When B (my oldest) stole a candy bar from the grocery store, I made her return it to the store and confess it to the store manager. Among the hardest parenting moments ever.
When G was 4 he threw a rock and broke a neighbor’s rear windshield. The girls came in and told me about it mere minutes before the neighbor was knocking on my door about it, but long enough for me to ask G if he had done it and why. He admitted the rock throwing yet had no explanation for why he was throwing rocks, but knew he was doing wrong. Confined to his room except for meals for 2 weeks – agony for an active 4 year old whose sisters were going outside to play every day.
When C told me she had not received a note from her teacher and I found it in her backpack (after the teacher had called me about it), we sat down with her and had a conversation about what type of person lies to her family about forgetting something. It was an interesting discussion with a 6 year old – was it lying if she forgot getting the note? Yes, when I specifically asked if she checked her backpack and she said she had.
When I open-hand slapped my daughter across the face her expression both horrified and angered me further, so much so that I sent all three children to their room until I could regain my composure. What was I so angry about that I hit my child that way? She had broken a hand-painted mug her babysitter had made for Christmas. My level of self-loathing and failure as a parent peaked that day, and I swore to myself that any and all spanking, hitting, corporal punishment was off the table from that day forward. I broke down in tears apologizing to my daughter, and I have never raised my hand or disciplined in anger since.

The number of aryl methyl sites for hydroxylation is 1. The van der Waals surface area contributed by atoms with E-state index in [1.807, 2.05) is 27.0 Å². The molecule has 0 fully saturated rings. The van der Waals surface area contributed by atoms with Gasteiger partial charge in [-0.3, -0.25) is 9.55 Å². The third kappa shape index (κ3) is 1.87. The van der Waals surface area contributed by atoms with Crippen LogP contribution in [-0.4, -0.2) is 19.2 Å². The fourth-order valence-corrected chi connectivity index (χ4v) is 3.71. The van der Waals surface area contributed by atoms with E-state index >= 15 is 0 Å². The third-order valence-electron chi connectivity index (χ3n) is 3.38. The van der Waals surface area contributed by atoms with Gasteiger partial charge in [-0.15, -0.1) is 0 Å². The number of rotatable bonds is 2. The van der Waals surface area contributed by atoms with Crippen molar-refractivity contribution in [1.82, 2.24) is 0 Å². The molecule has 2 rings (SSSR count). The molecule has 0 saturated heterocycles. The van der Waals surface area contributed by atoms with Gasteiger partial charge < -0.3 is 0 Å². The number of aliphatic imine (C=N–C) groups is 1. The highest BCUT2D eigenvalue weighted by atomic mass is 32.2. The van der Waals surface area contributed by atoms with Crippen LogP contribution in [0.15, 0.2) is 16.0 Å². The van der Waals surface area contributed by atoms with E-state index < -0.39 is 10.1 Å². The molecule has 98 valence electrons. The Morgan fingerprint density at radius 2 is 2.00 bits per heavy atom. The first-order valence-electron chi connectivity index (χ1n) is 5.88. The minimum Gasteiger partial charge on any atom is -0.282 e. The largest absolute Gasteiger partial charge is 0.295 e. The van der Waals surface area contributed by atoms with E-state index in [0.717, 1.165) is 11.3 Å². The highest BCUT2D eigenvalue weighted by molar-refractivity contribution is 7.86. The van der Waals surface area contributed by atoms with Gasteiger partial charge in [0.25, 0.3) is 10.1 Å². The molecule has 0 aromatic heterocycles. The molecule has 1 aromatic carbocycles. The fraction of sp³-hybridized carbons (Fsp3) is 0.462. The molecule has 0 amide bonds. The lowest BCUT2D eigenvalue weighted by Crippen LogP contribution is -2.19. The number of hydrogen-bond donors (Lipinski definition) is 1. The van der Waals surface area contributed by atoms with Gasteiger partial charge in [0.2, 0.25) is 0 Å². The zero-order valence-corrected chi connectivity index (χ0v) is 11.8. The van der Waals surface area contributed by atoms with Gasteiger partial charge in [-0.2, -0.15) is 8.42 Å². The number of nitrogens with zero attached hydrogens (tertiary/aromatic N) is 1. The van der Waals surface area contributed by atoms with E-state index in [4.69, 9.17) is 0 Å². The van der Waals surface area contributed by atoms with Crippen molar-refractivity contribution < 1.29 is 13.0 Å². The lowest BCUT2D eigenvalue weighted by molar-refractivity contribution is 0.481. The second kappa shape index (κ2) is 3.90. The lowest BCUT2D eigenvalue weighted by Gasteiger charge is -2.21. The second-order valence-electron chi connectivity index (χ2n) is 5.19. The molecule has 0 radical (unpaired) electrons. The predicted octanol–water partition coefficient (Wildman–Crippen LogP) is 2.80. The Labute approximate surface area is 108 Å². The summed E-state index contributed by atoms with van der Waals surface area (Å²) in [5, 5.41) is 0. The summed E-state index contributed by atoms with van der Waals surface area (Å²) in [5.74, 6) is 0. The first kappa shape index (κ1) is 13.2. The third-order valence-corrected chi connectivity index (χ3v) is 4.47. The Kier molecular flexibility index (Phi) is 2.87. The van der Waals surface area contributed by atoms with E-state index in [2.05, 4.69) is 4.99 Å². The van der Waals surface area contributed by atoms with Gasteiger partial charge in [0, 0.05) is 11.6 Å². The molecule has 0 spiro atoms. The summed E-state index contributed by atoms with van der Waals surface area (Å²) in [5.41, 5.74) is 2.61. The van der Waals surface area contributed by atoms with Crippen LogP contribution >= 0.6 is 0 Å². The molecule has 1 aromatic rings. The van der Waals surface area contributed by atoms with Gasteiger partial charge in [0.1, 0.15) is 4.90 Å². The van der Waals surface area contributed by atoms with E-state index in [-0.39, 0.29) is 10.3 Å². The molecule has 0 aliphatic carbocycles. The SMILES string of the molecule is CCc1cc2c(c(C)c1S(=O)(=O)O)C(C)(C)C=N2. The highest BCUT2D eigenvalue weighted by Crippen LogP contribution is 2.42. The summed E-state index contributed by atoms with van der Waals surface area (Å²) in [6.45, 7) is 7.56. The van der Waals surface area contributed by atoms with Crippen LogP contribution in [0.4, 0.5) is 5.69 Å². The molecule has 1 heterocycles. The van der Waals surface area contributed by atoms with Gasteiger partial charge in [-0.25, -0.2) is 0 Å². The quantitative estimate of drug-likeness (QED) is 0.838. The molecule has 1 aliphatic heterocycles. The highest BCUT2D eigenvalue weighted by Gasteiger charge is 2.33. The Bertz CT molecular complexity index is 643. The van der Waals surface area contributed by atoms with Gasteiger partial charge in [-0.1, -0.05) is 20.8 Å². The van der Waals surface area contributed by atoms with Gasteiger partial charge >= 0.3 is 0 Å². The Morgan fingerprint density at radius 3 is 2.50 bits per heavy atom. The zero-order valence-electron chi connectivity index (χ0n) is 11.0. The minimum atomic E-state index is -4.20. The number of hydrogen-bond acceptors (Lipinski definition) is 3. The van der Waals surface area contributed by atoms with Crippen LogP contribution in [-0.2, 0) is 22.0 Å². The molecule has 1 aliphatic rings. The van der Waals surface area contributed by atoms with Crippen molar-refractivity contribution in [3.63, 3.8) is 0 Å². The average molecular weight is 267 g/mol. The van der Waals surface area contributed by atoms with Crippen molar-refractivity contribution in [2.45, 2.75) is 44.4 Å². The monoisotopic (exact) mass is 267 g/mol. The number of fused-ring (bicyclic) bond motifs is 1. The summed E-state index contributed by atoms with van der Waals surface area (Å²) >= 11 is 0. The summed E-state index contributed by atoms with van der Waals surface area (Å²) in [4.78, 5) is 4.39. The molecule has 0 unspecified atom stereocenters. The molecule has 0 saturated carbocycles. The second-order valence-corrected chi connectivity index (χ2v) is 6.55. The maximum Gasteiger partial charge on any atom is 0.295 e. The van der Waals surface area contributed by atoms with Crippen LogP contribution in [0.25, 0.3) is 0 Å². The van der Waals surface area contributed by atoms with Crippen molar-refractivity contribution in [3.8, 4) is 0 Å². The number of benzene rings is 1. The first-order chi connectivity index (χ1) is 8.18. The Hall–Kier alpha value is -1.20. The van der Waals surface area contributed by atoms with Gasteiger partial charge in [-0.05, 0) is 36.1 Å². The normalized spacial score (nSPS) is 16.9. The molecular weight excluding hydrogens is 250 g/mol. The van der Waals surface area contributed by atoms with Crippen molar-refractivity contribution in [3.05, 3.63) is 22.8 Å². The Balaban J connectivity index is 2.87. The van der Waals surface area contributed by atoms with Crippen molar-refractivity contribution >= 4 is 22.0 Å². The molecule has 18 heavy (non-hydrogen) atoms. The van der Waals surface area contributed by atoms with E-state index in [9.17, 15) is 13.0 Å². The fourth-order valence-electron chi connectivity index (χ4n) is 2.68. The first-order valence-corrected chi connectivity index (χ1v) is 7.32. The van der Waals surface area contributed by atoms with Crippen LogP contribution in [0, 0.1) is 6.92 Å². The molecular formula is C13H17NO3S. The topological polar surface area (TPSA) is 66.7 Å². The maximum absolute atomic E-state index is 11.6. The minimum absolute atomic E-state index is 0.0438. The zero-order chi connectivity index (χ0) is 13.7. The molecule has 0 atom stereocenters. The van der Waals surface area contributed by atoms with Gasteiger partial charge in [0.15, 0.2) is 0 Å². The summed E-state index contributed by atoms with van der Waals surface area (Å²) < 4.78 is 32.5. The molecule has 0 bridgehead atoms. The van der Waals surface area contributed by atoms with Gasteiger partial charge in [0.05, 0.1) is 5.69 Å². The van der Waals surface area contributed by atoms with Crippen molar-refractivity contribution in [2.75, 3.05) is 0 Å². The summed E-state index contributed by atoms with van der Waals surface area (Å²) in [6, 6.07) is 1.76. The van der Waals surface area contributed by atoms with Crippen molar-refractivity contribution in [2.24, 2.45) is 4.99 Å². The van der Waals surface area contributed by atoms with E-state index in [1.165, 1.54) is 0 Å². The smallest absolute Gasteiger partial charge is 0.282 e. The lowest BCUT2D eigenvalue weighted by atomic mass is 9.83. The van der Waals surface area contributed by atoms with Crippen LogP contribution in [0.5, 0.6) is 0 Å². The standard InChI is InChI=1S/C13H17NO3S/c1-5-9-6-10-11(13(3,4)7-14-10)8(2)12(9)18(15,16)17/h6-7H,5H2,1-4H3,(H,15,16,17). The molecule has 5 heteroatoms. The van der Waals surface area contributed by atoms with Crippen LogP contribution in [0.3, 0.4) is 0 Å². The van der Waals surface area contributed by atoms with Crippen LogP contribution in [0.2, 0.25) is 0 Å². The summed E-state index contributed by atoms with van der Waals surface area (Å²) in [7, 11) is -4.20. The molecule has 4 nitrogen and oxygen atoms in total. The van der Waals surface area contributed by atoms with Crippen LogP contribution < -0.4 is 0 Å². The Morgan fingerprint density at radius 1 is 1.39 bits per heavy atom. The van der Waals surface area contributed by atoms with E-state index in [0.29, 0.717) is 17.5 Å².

We all make mistakes, poor choices, bad decisions. Details of my own could fill a library. But I have always been a believer in personal responsibility and accepting that my actions have consequences. This is one of the things I have strived to teach my children, as the above examples illustrate. They have both grown up in independent, responsible citizens.
C and I had an additional conversation last night, and it was another of our raw, honest talks about family relationships and dynamics. She accepts that A is the one who must establish and enforce boundaries with his family. She also understands that A loses a little more respect from her family every time his family pushes and he caves. Habits of a lifetime cannot be changed overnight, and time is truly on their side.
The big elephant in the room, though, is what happens if A is incapable of prioritizing C and their independent relationship over his family dynamics? When I voiced this concern to her last night, her reply made me proud: “Mom, I’ll cross that bridge when I jump off it, but I have plenty of time to explore all other options.”
I am very satisfied with that response.